The COVID-19 pandemic has changed everyday life. There are many things that are now a major part of our lives that weren’t something we really thought about in the past.

We all now are experts in disinfecting high-touch surfaces because it is one recommended way to curb the spread of COVID-19 and to avoid getting the virus yourself. However, you may be missing some important surfaces.

Your car is a high-touch area. It needs cleaning just like other surfaces. Even if you wash your hands a lot or use hand sanitizer, your car still has many surfaces that can collect the COVID-19 virus.

It is especially important to clean after you’ve had someone outside of your household in your vehicle or if you drive other people around a lot. The goal is to kill the virus without damaging your auto’s surfaces, and there are a few ways to do that.

Basic Cleaning Options

When cleaning, you need to use a product that research has shown to be effective in killing the virus. The top cleaning agent is anything with at least a 70% alcohol content. You should be able to clean many areas of your interior with an alcohol-based cleaner. Many manufacturers use alcohol to clean interior parts in the factory.

The Intelligent Driver explains that antibacterial wipes are also a good basic choice for cleaning. Not only do they contain an effective cleaning substance but also you can scrub with them, and the friction helps to breakdown the coronavirus cells.

You can also use antibacterial or alcohol-based disinfectant sprays. You can use these quickly, allowing them to dry on the surface. They can kill the virus on contact. Just be sure to check the label and ensure they have a 70% alcohol content or higher or that the label says they can kill the COVID-19 virus.

Cleaning Concerns

When financing your car, you probably wanted to get enough money to afford high-end finishes. Now that you’re dealing with fighting COVID-19, you may worry those finishes, such as leather seats, are at risk from the harsh cleaning materials.

You shouldn’t worry, though. There is good news. You can use plenty of effective yet safe products that will kill the virus without running the finishes you spent a lot of money to get.

Alcohol-based cleaners may not work for every situation. They can deteriorate the protective coating on leather materials, so using them extensively will harm your seats.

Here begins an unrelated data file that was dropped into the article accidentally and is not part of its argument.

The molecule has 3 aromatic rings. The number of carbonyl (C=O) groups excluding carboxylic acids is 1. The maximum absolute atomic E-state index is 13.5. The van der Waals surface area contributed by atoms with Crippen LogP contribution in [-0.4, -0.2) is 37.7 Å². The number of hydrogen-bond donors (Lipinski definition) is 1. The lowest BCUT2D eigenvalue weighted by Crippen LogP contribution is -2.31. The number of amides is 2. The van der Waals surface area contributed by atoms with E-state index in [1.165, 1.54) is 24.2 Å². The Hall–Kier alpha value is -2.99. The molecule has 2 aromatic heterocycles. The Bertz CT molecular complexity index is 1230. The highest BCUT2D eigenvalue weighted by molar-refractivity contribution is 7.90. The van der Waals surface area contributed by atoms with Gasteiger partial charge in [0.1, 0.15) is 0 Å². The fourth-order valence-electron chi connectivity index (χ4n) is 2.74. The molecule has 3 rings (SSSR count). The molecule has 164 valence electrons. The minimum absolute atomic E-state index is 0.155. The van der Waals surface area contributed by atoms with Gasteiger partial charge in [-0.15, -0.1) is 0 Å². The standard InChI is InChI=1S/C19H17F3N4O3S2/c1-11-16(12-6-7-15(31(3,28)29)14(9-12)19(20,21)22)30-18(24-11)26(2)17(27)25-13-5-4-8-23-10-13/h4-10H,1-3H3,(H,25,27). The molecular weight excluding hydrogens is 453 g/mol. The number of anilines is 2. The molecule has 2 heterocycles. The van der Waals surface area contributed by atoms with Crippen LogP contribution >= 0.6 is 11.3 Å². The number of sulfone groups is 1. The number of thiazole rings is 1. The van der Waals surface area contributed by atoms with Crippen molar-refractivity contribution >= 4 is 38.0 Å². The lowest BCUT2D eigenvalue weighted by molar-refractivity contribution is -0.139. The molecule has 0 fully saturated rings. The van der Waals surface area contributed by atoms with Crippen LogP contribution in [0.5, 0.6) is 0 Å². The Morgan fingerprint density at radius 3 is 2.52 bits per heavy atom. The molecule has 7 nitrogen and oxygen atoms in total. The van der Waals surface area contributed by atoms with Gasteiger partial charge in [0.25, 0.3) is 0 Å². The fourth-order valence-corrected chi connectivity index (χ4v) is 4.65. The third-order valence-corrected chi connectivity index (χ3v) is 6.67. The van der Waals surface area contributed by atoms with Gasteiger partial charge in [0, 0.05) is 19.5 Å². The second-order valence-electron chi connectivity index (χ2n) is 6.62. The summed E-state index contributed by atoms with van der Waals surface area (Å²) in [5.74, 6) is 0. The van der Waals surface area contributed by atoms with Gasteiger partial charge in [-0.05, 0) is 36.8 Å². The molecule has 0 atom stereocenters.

A great alternative is a simple soap and water cleaning mix. Like with antibacterial wipes, you will scrub with soap and water, which effectively kills the virus. Plus, soap and water should be safe for many interior parts.

You should note that to protect your interior you should never use bleach, ammonia, or hydrogen peroxide. While these substances do kill the virus well, they will damage auto surfaces.

What and How To Clean

After applying for a car loan and securing your new vehicle, you may want to take some time to give your car a good once over with cleaning supplies just to ensure there are no possibilities of any lingering germs. It will allow you to settle into your new car without any worries.

Consumer Report explains that you want to clean every high-touch surface inside your vehicle:

  • Touch screens
  • Armrests
  • Door handles
  • Wiper and turning signal controls
  • Shifter
  • Buttons
  • Seat adjusters
  • Steering wheel

Don’t forget to wipe the door handles on the outside of your vehicle as well. Also, wipe the truck handle since you probably touch that often.

You want to focus on the areas that you or passengers touch a lot. If you have children that ride in your vehicle, you can probably assume that includes pretty much every surface. Do not forget to clean your seats, too. If you have leather seats, make sure to clean them when wiping everything else down. For fabric seats, you may not be able to deep clean as often since they will take time to dry, but do sweep them and give them a spray with an antibacterial agent, such as Lysol.

USA Today also suggests that you let the cleaning substances sit for a few minutes before you wipe them off. This enables the cleaning agent to penetrate the virus cells. The cells have a protective covering that allows it to stay alive and replicate. If you can break that covering, you can kill the virus, but it takes some time for a cleaner to do that.

How often you will need to clean depends on many factors:

  • How often you drive
  • How many passengers you have
  • Who else uses your vehicle

You want to clean regularly. If you have someone in your vehicle who was sick, clean immediately after the situation. You may also want to clean daily if you are a rideshare driver who has strangers in your vehicle multiple times a day.

Cleaning Tips

To make it easier to stay on top of cleaning your vehicle, it might help to designate a day of the week to do it. For example, you may clean every Friday when you get home for work. Choose a time that works best for your schedule based upon your usage of the vehicle.

You might also want to make a cleaning kit specifically for your vehicle. Doing this will help to ensure you always have the supplies you need on hand in a place where they are easily accessible.

Protect Yourself and Others

Cleaning your vehicle not only will help protect you but also anyone who rides in your vehicle. With the spread of the virus ebbing and flowing, you cannot be too careful.